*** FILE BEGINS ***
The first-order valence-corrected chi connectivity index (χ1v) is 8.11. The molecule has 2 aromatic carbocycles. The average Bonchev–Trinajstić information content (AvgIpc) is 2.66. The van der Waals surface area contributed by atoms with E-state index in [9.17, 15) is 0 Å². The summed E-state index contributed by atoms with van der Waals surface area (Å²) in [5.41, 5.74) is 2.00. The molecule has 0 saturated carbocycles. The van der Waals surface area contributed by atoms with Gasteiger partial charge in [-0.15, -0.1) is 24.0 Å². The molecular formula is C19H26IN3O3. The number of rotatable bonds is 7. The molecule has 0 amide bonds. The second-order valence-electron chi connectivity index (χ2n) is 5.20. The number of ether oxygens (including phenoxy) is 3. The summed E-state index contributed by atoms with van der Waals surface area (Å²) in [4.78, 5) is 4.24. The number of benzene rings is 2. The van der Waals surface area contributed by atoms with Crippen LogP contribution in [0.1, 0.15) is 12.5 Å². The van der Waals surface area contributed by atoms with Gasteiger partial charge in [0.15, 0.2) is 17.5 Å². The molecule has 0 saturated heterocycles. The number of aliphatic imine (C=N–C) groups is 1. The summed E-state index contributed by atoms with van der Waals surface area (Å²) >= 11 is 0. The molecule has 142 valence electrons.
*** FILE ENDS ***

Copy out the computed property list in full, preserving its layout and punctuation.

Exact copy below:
The first-order valence-corrected chi connectivity index (χ1v) is 8.11. The molecule has 2 aromatic carbocycles. The average Bonchev–Trinajstić information content (AvgIpc) is 2.66. The van der Waals surface area contributed by atoms with E-state index in [9.17, 15) is 0 Å². The summed E-state index contributed by atoms with van der Waals surface area (Å²) in [5.41, 5.74) is 2.00. The molecule has 0 saturated carbocycles. The van der Waals surface area contributed by atoms with Gasteiger partial charge in [-0.15, -0.1) is 24.0 Å². The molecular formula is C19H26IN3O3. The number of rotatable bonds is 7. The molecule has 0 amide bonds. The second-order valence-electron chi connectivity index (χ2n) is 5.20. The number of ether oxygens (including phenoxy) is 3. The summed E-state index contributed by atoms with van der Waals surface area (Å²) in [4.78, 5) is 4.24. The number of benzene rings is 2. The van der Waals surface area contributed by atoms with Crippen LogP contribution in [0.1, 0.15) is 12.5 Å². The van der Waals surface area contributed by atoms with Gasteiger partial charge in [0.15, 0.2) is 17.5 Å². The molecule has 0 saturated heterocycles. The number of aliphatic imine (C=N–C) groups is 1. The summed E-state index contributed by atoms with van der Waals surface area (Å²) >= 11 is 0. The molecule has 142 valence electrons.